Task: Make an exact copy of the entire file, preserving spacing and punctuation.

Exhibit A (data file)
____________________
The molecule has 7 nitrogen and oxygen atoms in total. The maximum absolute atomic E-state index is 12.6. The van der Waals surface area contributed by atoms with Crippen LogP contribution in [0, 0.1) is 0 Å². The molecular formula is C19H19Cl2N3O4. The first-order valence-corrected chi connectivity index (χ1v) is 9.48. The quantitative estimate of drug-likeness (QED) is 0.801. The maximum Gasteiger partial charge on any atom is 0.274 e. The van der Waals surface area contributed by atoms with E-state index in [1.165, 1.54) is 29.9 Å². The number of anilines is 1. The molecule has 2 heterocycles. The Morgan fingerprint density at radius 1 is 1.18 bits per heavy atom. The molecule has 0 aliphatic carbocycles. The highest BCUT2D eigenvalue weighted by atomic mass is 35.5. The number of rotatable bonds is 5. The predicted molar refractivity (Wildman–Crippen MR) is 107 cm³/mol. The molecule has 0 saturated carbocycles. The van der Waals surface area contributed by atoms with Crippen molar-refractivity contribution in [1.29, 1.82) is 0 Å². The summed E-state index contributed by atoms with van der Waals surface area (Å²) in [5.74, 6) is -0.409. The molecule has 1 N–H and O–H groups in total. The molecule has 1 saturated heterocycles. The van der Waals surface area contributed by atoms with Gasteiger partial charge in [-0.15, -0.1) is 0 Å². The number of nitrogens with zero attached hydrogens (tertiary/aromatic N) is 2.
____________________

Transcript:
The molecule has 7 nitrogen and oxygen atoms in total. The maximum absolute atomic E-state index is 12.6. The van der Waals surface area contributed by atoms with Crippen LogP contribution in [0, 0.1) is 0 Å². The molecular formula is C19H19Cl2N3O4. The first-order valence-corrected chi connectivity index (χ1v) is 9.48. The quantitative estimate of drug-likeness (QED) is 0.801. The maximum Gasteiger partial charge on any atom is 0.274 e. The van der Waals surface area contributed by atoms with E-state index in [1.165, 1.54) is 29.9 Å². The number of anilines is 1. The molecule has 2 heterocycles. The Morgan fingerprint density at radius 1 is 1.18 bits per heavy atom. The molecule has 0 aliphatic carbocycles. The highest BCUT2D eigenvalue weighted by atomic mass is 35.5. The number of rotatable bonds is 5. The predicted molar refractivity (Wildman–Crippen MR) is 107 cm³/mol. The molecule has 0 saturated carbocycles. The van der Waals surface area contributed by atoms with Crippen molar-refractivity contribution in [1.29, 1.82) is 0 Å². The summed E-state index contributed by atoms with van der Waals surface area (Å²) in [5.74, 6) is -0.409. The molecule has 1 N–H and O–H groups in total. The molecule has 1 saturated heterocycles. The van der Waals surface area contributed by atoms with Gasteiger partial charge in [-0.15, -0.1) is 0 Å². The number of nitrogens with zero attached hydrogens (tertiary/aromatic N) is 2.